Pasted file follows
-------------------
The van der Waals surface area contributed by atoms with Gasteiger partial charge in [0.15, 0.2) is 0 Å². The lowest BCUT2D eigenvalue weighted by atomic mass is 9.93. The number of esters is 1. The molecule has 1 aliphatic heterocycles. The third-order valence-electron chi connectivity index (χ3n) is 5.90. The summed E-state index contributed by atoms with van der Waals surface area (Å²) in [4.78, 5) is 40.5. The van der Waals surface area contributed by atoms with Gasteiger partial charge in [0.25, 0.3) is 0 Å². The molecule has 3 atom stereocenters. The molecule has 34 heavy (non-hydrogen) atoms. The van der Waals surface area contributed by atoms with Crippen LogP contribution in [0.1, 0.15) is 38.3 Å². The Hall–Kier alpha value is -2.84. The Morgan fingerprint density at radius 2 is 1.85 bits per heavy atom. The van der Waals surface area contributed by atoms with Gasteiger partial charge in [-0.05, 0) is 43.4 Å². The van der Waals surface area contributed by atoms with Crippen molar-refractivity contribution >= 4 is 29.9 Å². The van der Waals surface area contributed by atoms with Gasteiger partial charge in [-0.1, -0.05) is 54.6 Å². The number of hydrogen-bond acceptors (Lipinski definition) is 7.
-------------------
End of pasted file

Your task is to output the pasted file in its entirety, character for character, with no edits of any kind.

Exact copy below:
The van der Waals surface area contributed by atoms with Gasteiger partial charge in [0.15, 0.2) is 0 Å². The lowest BCUT2D eigenvalue weighted by atomic mass is 9.93. The number of esters is 1. The molecule has 1 aliphatic heterocycles. The third-order valence-electron chi connectivity index (χ3n) is 5.90. The summed E-state index contributed by atoms with van der Waals surface area (Å²) in [4.78, 5) is 40.5. The van der Waals surface area contributed by atoms with Gasteiger partial charge in [0.25, 0.3) is 0 Å². The molecule has 3 atom stereocenters. The molecule has 34 heavy (non-hydrogen) atoms. The van der Waals surface area contributed by atoms with Crippen LogP contribution in [0.1, 0.15) is 38.3 Å². The Hall–Kier alpha value is -2.84. The Morgan fingerprint density at radius 2 is 1.85 bits per heavy atom. The van der Waals surface area contributed by atoms with Gasteiger partial charge in [-0.05, 0) is 43.4 Å². The van der Waals surface area contributed by atoms with Crippen molar-refractivity contribution >= 4 is 29.9 Å². The van der Waals surface area contributed by atoms with Gasteiger partial charge in [-0.1, -0.05) is 54.6 Å². The number of hydrogen-bond acceptors (Lipinski definition) is 7.